by Samuel Dale
Today Nigel Farage may spend his time glad-handing the US president-elect and partying at the Ritz but it was not always this way.
As he stands down as Ukip leader yet again, it is worth remembering just how far he has come and the impact of his perseverance.
For two decades, Farage has travelled up and down Britain talking to voters, persuading them, standing for office, winning campaigns and losing elections.
He stood up for what he believes is right for the country and tried his best to implement it through democratic and generally respectable means.
It wasn’t always glamorous and it didn’t always feel like he was going to be successful.
I don’t understand why he is mocked for losing so many by-elections. It takes guts for anyone to put themselves on the line and stand for election whether it is Farage, Donald Trump or Ed Miliband.
Ukip has been an incredibly successful political movement. It has shifted debate in Britain significantly whether George Osborne shovelling cash to pensioners before the last election, a harsher immigration policy or leaving the EU.
Farage has been a force in British politics for at least a decade with more influence than most cabinet ministers.
Like all political movements, it has combined a clear persuasive message, effective campaigning, fortunate circumstances and charismatic leadership.
The EU referendum would never have happened without their influence outside the Tory party. Ukip’s electoral successes – and threat to the Tory vote – emboldened Conservative MPs to take a harder line on the EU as well as worrying the leadership about the political implications.
His bombastic media strategy has inserted his views into the political bloodstream in a way that has shaped it and forced others to respond. He has persuaded newspapers and commentators to back Brexit and shifted the Overton window further and further towards his brand of nationalism.
He’s bounced back from setbacks and found new and innovative ways to keep his message sharp and relevant.
He was written off in 2010 when he lost his bid to be an MP; in 2013 when Cameron called the referendum; in 2015 when he failed in his bid to be an MP yet again and in 2016 when the official Brexit campaign kept him at arm’s length.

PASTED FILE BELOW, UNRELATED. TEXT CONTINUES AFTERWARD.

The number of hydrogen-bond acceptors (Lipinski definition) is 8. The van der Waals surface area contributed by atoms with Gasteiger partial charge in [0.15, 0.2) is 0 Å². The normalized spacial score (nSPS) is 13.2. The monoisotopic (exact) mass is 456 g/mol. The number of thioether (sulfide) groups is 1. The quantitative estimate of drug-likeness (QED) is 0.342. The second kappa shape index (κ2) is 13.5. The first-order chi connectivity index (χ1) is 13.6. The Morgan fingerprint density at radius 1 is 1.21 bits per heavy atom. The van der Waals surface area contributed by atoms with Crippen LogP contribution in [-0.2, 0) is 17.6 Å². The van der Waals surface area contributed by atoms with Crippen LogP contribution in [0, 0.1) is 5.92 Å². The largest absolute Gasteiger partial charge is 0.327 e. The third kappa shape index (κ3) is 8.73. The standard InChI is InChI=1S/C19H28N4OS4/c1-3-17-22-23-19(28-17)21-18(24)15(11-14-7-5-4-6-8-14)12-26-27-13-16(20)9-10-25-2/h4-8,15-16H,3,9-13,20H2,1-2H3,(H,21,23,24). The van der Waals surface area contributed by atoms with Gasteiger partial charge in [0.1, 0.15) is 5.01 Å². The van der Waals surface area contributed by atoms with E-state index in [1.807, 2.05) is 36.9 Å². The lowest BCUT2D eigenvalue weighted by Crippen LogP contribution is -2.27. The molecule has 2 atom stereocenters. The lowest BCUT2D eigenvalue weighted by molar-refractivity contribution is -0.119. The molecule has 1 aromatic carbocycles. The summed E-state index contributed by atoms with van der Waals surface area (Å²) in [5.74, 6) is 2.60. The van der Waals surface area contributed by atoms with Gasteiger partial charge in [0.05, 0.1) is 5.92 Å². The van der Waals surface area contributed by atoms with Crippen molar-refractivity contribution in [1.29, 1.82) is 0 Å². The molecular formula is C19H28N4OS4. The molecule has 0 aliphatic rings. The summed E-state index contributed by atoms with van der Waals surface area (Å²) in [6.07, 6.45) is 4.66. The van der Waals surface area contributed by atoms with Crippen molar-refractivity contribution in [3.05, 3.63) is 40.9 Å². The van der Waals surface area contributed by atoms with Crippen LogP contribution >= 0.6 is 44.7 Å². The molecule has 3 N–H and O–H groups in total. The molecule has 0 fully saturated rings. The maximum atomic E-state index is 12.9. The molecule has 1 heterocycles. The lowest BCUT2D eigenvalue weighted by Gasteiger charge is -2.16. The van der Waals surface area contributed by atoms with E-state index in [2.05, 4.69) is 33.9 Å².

He has undoubtedly ridden wider trends towards nationalism, populism and anti-immigrant fervour that has gripped the world. But that is what successful politicians do.
I don’t remember anyone claiming Tony Blair and Bill Clinton were irrelevant simply because they rode a post-Reagan/Thatcher and post-Cold War wave for Third Way liberalism. The best politicians shift debate and ride political waves.
It is far easier for those who feel appalled by Ukip to pretend they are unsuccessful.
For liberal Leavers such as Dominic Cummings and Dan Hannan, it is easy to pretend that Farage is a marginal figure in the exit campaign.
For remainers, it is feels hard to give Farage credit when he pushed such toxic posters and ideas during the campaign and throughout his career.
It is easy but it is wrong. There is a sneering consensus growing that Farage is an irrelevance and a joke. Like or not, he has been a serious influence.
We should always face the hard truth and not comforting fake realities in a social media echo chamber.
There is plenty to learn from Farage and Ukip in how to effect grassroots political change. Just as there is lots to learn from other successful campaigns that may not be our cup of tea such as Trump.
Winning matters. A shifting political debate matters. Elections matter. And liberals need to rediscover winning strategies from every avenue.
We can’t just throw our hands up in the air and howl about post-truth politics. Many liberals are so keen to check facts today that they can’t face the biggest fact of all: We’re losing. Again and again.
And Nigel Farage and the nationalists are winning. Again and again.
We need to face that essential truth and work out how to persuade millions back to our cause. How to win.
Swallow your revulsion and look at who is winning in today’s political landscape from Farage to Trump.
Liberals need a clear sharp message, simple and relevant policies, charismatic leadership and years of effort in order to wait for the right moment again. It’s not easy but it wasn’t easy for Farage either.
Sam Dale is a financial and political journalist